State-of-the-art Justice precinct reaches key milestone

  • Amy Adams
Justice Courts

The $300 million Christchurch Justice precinct has reached a key milestone with the final concrete pour and the installation of the first cranes.

Justice Minister Amy Adams today inspected the build site of the new Justice and Emergency Services Precinct alongside Prime Minister John Key.

The state-of-the-art precinct will be home to the Ministry of Justice, New Zealand Police, Department of Corrections, NZ Fire Service, St John, local and regional civil defence and emergency management teams, and the judiciary.

Ms Adams said the precinct reflected the Government’s commitment to rebuilding Christchurch and to delivering better public services.

“The Justice Precinct is the largest multiagency government project in New Zealand’s history. By sharing facilities and services, agencies from across the justice sector will be better placed to work together to ensure the best services are delivered to Cantabrians,” says Ms Adams.

Construction began in July this year and the final concrete pour – the first major construction milestone – is on track to be completed by the end of November. It will be the largest foundation slab of all anchor projects, comprising of more than 9500 cubic metres of cement supported by 25,000 cubic metres of soil, with 10 separate concrete pours.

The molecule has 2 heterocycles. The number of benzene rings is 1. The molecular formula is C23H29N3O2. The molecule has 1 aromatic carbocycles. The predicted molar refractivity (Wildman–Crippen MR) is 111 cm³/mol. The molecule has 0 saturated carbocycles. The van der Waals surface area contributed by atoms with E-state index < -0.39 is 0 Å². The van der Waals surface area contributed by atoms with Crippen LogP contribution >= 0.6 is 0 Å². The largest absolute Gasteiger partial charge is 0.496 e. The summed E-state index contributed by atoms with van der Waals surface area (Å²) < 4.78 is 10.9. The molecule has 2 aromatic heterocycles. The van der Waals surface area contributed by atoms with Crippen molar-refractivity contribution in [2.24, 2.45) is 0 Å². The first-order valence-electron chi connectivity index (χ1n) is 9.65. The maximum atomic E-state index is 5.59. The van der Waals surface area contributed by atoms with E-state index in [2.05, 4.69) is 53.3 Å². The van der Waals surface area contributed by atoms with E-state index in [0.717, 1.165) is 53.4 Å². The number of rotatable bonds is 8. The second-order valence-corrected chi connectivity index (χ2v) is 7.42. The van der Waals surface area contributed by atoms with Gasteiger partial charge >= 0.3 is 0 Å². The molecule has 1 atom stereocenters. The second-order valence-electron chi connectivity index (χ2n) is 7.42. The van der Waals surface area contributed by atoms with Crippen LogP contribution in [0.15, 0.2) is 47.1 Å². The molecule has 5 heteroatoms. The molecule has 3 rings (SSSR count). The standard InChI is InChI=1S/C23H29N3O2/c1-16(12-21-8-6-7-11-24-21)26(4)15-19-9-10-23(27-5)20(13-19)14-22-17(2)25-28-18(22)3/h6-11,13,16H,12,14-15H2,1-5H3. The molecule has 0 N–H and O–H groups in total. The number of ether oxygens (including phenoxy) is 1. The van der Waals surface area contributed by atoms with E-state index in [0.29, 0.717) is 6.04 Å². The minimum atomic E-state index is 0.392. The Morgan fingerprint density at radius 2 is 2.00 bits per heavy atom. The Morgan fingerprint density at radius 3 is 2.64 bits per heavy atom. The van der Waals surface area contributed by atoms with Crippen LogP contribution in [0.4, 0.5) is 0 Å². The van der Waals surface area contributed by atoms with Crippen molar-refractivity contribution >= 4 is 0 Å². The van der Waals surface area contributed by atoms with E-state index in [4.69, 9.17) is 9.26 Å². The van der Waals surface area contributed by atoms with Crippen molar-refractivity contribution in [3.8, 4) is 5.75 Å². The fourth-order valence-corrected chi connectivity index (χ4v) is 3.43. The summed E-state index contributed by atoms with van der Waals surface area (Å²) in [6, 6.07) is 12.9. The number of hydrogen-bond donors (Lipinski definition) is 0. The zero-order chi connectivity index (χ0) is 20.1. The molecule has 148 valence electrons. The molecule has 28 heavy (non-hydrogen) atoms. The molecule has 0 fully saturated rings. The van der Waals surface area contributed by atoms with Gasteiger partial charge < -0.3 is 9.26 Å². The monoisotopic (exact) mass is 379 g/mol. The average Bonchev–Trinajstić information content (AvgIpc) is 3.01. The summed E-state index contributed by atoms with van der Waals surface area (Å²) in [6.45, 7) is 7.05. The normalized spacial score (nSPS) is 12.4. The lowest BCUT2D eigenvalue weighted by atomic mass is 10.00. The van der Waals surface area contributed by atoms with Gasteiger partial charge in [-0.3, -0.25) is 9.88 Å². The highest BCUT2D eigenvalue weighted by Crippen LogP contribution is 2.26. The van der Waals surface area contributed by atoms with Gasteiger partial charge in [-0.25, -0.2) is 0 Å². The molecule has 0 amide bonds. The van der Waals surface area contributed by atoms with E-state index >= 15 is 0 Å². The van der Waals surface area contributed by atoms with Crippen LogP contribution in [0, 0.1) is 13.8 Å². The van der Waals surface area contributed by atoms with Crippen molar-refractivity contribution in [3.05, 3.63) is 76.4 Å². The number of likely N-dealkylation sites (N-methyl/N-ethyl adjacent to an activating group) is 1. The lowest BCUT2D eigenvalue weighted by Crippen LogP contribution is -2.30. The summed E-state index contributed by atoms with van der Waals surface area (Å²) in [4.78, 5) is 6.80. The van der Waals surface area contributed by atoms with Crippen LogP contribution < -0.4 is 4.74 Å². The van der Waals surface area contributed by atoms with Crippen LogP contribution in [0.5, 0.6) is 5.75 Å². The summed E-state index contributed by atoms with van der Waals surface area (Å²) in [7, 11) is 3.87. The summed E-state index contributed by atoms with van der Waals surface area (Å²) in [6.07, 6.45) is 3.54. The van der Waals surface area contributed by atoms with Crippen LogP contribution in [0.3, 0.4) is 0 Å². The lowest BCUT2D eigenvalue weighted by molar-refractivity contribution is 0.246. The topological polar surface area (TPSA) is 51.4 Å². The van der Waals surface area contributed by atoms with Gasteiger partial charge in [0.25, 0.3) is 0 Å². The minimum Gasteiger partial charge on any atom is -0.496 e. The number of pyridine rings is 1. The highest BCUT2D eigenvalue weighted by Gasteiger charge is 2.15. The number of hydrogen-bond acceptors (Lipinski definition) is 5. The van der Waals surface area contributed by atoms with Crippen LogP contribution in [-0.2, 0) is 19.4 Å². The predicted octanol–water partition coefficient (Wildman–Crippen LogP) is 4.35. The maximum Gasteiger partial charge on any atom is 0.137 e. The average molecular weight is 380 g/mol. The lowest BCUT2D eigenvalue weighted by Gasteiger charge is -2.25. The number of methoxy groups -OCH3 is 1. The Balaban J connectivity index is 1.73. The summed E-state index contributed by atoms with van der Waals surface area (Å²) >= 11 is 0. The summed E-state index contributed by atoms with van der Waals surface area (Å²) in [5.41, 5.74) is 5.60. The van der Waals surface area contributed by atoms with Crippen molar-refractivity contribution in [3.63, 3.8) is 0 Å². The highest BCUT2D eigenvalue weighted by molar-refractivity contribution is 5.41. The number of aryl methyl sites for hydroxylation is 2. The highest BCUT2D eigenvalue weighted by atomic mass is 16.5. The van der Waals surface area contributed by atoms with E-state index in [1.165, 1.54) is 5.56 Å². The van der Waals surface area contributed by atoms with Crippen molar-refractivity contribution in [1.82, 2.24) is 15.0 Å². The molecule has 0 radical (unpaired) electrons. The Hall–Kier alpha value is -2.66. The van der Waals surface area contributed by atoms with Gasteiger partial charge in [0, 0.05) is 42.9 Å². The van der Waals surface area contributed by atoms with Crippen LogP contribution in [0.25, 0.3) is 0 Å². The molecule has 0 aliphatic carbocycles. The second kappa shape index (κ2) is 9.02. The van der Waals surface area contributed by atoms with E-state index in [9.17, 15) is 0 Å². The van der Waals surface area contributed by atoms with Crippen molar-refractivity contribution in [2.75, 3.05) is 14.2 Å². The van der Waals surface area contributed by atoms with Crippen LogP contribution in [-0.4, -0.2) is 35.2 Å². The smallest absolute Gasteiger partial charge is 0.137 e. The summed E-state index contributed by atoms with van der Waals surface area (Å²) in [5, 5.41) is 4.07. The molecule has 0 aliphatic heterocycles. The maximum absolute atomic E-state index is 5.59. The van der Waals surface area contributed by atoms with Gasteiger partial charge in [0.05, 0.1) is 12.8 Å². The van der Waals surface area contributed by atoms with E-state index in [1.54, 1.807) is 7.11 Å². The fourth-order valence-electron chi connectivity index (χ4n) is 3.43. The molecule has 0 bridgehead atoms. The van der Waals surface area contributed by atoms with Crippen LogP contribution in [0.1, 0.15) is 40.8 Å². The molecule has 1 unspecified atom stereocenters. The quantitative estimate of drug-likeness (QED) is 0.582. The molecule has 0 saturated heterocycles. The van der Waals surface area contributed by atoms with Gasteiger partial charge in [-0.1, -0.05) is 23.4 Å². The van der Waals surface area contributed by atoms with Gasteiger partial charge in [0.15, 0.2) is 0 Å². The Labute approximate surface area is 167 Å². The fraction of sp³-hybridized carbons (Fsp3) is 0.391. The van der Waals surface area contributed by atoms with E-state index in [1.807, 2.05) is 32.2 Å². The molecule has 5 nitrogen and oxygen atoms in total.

“An enormous amount of work has gone into the build so far with a total of 43,960 construction hours completed to date. At its peak, more than 500 people will work on the site,” says Ms Adams.

During the visit the Prime Minister and Ms Adams witnessed the naming of the site’s two cranes by two local schools and were briefed on the Base Isolation technology being used in the build.

Construction is forecast to be completed by December 2016.

Justice precinct build by the numbers:

  • 9500m3 of concrete poured – the largest foundation slab of all anchor projects
  • Three buildings
  • Five levels with 42,000m2 floor space
  • 1100 staff when built and 900 daily visitors
  • 19 courtrooms
  • 500 people working on site during peak construction
  • 43,960 construction hours to date
  • Ten separate concrete pours – each incorporating an average of 150 tonnes of reinforcing steel laid by hand
  • Two cranes (Michael Angelo & Phoenix) named by local schools.

Editor's note: More info on the Justice precinct can be found at